.MOVIE LISTINGS | MOVIE REVIEW ARCHIVE | THEATER INFO
Documenting Taiwan’s Indigenous Peoples and Cultures: Workshop and screening event presented by the UO’s Center for Asian and Pacific Studies includes screenings of Children in Heaven; As Life, As Pacang; and Carry the Paramount of Jade Mountain on My Back, 7 pm Monday, July 6, and Dear Rice Wine, You Are Defeated; National Bandit: A Beautiful Mistake; and excerpts from Malakacaway (The Rice Wine Filler), 7 pm Tuesday, July 7. Both take place in 110 Willamette, UO, and include a Q&A with director Mayaw Biho. caps.uoregon.edu for more info. Free.
Ghosts of Girlfriends Past: Bit odd to use the Christmas Carol gimmick in the middle of spring, but anyway: At his brother’s wedding, perpetual bachelor Connor (Matthew McConaughey) finds himself visited by the ghost of his uncle (Michael Douglas), who sends the ghosts of the title to keep Connor from screwing up with his childhood love (Jennifer Garner). PG13. Movies 12.
Ice Age: Dawn of the Dinosaurs: The scrappy critters from Ice Age return: two are having a baby, one might be losing his edge and another needs to be rescued. And then there’s that troubling flying squirrel from the preview… PG13. Cinemark. VRC Stadium 15.
Lemon Tree, The: The wonderful Hiam Abbass (The Visitor) plays a Palestinian widow who finds herself at odds with the Israeli minister of defense over her father’s lemon grove, which the minister wants to cut down for security reasons. The minister’s wife also plays a part in the story. The New York Times said The Lemon Tree “is a wrenching, richly layered feminist allegory as well as a geopolitical one.” 106 min. Bijou.
Public Enemies: In the new film from Michael Mann (Heat, The Insider), Johnny Depp and Christian Bale face off as (respectively) gangster John Dillinger and the CIA agent on his case. With the wonderful Marion Cotillard. R. Cinemark. VRC Stadium 15.
Two Lovers: James Gray (We Own the Night) directs this “romantic drama” about a troubled young(ish) man (Joaquin Phoenix) drawn to two women: the sweet, stable Sandra (Vinessa Shaw), whom his parents would love for him to marry, and the moody, unstable Michelle (Gwyneth Paltrow), who already has romantic troubles. Melodramatic and predictable — and predictably too kind to its leading man — but nicely shot and with a solid, unexpected performance from Paltrow. R. David Minor Theater. (3/26)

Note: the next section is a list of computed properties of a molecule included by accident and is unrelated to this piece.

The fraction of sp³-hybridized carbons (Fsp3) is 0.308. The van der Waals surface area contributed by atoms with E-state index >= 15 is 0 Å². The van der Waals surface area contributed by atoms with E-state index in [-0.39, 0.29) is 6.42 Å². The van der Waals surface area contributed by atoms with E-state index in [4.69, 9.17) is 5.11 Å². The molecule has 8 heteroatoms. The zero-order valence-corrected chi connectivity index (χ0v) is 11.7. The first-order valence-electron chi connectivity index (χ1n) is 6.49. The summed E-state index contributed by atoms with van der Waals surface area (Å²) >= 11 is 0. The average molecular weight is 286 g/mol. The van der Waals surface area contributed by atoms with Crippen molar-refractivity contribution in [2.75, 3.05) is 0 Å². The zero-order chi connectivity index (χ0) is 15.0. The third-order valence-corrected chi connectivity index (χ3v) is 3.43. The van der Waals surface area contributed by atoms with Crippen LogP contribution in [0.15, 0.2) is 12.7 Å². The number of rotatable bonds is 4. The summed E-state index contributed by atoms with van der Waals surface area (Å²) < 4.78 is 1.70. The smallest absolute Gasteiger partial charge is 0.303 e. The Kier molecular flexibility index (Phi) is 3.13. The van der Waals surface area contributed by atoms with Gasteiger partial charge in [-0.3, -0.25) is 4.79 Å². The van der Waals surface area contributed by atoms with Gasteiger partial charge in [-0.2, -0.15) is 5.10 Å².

Usual Suspects, The: Does Bryan Singer’s unforgettable debut feature film about an impeccable con still hold up to scrutiny almost 15 years later? I’ve heard yeas and nays. Now’s a good chance to decide for yourself. R. 106 min. David Minor Theater.
Whatever Works: Larry David and Evan Rachel Wood star in the latest from Woody Allen, which is about an eccentric New Yorker (No! Really?) and the young Southern girl he meets. With Patricia Clarkson. 92 min. PG13. Bijou.
Films open the Friday following EW publication date unless otherwise noted.
Away We Go: John Krasinski (The Office) and Maya Rudolph (Saturday Night Life) take on less comedic roles than usual in this Dave Eggers-and-Vendela Vida penned story about an expecting couple who head off on a road trip to find the best possible place for their family to live. Directed by Sam Mendes (American Beauty). R. VRC Stadium 15. See review this issue.
Brothers Bloom, The: The second film from director Rian Johnson (Brick) shows only a bit of sophomore slump. Mark Ruffalo and Adrien Brody are con-man brothers who, with their “muscle,” Bang Bang (Rinko Kikuchi), take aim at one last mark: a wealthy eccentric (Rachel Weisz) who charms the younger brother. Quirky and benefiting from great Weisz-Brody chemistry, the film charms, yet never quite makes the leap to greatness. PG13. Bijou. (6/25)
Drag Me to Hell: Sam Raimi returns to the genre in which he made his name with this tale of a young loan officer (Alison Lohman) who crosses the wrong old lady (Lorna Raver) and finds herself under a nasty curse. PG13. Movies 12.
Graduate, The: Dustin Hoffman and Anne Bancroft give stellar performances as bed fellows in Mike Nichols’ robust sex comedy. One of American Film Institute’s Top 100 Films. Nichols won Academy Award for his excellent direction. PG. David Minor Theater.
Gran Torino: Clint Eastwood directs and stars as a bigoted veteran who finds himself in a reluctant friendship with a Hmong kid and his family. “A rueful comedy of enlightenment,” said The New Yorker. R. 116 min. David Minor Theater. (1/15)
Hangover, The: This summer’s dirty-fun buzz movie stars Bradley Cooper, Zach Galifinakis and Ed Helms as three guys who have no idea what happened at the bachelor party last night. Where’d that guy’s tooth go? Where’d the baby come from? It’s a really good time finding out. Cinemark. VRC Stadium 15. (6/11)